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hey again,
i know this is alittle ridiculous with a new horn every night but i wanted to hear opinions on different horns.
is 411365 too high of a serial number for a king zephyr?
its from '66 i would presume
is this horn as great as the ones from the 30s and 40s were?
 

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Hi Gsmsax,

Please be careful where you post your inquiries, I have had to move a few of yours. Since this is an inquiry about King model horns, it obviously goes in the H.N. White "King" forum, and I have moved it there. More generic questions about the tenor sax go in the Bflat Tenor forum for example.

This is a bit late for the Zephyr model, and by this time it was relegated to Student horn status both in catalog listing, build quality and in watered down features etc.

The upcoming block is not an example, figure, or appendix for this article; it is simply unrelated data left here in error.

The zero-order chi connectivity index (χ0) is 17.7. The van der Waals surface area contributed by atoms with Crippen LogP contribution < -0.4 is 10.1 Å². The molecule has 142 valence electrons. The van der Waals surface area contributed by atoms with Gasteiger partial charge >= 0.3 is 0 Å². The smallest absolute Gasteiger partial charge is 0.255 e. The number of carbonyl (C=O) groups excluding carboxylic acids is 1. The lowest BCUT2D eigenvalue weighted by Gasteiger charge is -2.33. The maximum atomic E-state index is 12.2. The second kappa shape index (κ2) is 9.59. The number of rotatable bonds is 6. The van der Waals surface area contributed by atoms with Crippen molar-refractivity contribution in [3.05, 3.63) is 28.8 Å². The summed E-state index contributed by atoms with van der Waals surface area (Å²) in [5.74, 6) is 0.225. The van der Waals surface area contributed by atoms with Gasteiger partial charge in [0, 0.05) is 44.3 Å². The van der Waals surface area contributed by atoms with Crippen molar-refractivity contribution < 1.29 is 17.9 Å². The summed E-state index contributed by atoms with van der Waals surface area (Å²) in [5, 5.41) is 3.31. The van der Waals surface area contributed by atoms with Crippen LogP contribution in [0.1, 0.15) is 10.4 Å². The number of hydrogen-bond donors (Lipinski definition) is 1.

Zephyrs from the late 40's and early 50's are actually better than the earlier models in my opinion. They share many of the Super 20 features and overall sound.

Try the horn out if you can anyway, you might end up liking it.
 

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I agree that the SN range from ~250xxx to ~300xxx are the best all around horns
 

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SAXISMYAXE said:
This is a bit late for the Zephyr model, and by this time it was relegated to Student horn status both in catalog listing, build quality and in watered down features etc.
I can understand all that but then why would Saxquest be bidding on a Zephyr #433xxx as they are now? Is there something I don't understand about vintage horns and horn-trading?

http://cgi.ebay.com/Vintage-King-Ze...ameZWDVWQQrdZ1QQcmdZViewItem#ebayphotohosting